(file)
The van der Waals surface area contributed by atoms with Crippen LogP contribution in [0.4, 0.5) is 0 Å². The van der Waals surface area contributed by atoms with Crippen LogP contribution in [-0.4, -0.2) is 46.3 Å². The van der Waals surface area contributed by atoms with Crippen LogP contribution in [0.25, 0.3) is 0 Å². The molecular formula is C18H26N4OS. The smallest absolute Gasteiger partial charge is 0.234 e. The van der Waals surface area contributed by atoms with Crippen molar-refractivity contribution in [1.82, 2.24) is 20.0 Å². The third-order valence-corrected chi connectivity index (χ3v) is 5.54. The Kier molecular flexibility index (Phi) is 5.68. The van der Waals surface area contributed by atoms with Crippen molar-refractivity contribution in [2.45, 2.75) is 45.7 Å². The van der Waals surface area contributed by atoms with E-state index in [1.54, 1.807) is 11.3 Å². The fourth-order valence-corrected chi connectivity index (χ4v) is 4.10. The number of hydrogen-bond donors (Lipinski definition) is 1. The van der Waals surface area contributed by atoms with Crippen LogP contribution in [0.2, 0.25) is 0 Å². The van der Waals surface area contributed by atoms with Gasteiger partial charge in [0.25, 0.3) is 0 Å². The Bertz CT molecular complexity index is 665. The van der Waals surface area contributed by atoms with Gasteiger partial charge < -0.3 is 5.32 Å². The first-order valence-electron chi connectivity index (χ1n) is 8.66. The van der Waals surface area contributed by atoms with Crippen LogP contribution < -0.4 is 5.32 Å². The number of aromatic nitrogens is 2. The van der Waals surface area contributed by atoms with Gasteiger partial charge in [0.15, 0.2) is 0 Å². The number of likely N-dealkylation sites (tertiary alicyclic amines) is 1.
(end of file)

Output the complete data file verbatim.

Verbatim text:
The van der Waals surface area contributed by atoms with Crippen LogP contribution in [0.4, 0.5) is 0 Å². The van der Waals surface area contributed by atoms with Crippen LogP contribution in [-0.4, -0.2) is 46.3 Å². The van der Waals surface area contributed by atoms with Crippen LogP contribution in [0.25, 0.3) is 0 Å². The molecular formula is C18H26N4OS. The smallest absolute Gasteiger partial charge is 0.234 e. The van der Waals surface area contributed by atoms with Crippen molar-refractivity contribution in [1.82, 2.24) is 20.0 Å². The third-order valence-corrected chi connectivity index (χ3v) is 5.54. The Kier molecular flexibility index (Phi) is 5.68. The van der Waals surface area contributed by atoms with Crippen molar-refractivity contribution in [2.45, 2.75) is 45.7 Å². The van der Waals surface area contributed by atoms with E-state index in [1.54, 1.807) is 11.3 Å². The fourth-order valence-corrected chi connectivity index (χ4v) is 4.10. The number of hydrogen-bond donors (Lipinski definition) is 1. The van der Waals surface area contributed by atoms with Crippen LogP contribution in [0.2, 0.25) is 0 Å². The van der Waals surface area contributed by atoms with Gasteiger partial charge in [0.25, 0.3) is 0 Å². The Bertz CT molecular complexity index is 665. The van der Waals surface area contributed by atoms with Gasteiger partial charge < -0.3 is 5.32 Å². The first-order valence-electron chi connectivity index (χ1n) is 8.66. The van der Waals surface area contributed by atoms with Crippen LogP contribution < -0.4 is 5.32 Å². The number of aromatic nitrogens is 2. The van der Waals surface area contributed by atoms with Gasteiger partial charge in [0.15, 0.2) is 0 Å². The number of likely N-dealkylation sites (tertiary alicyclic amines) is 1.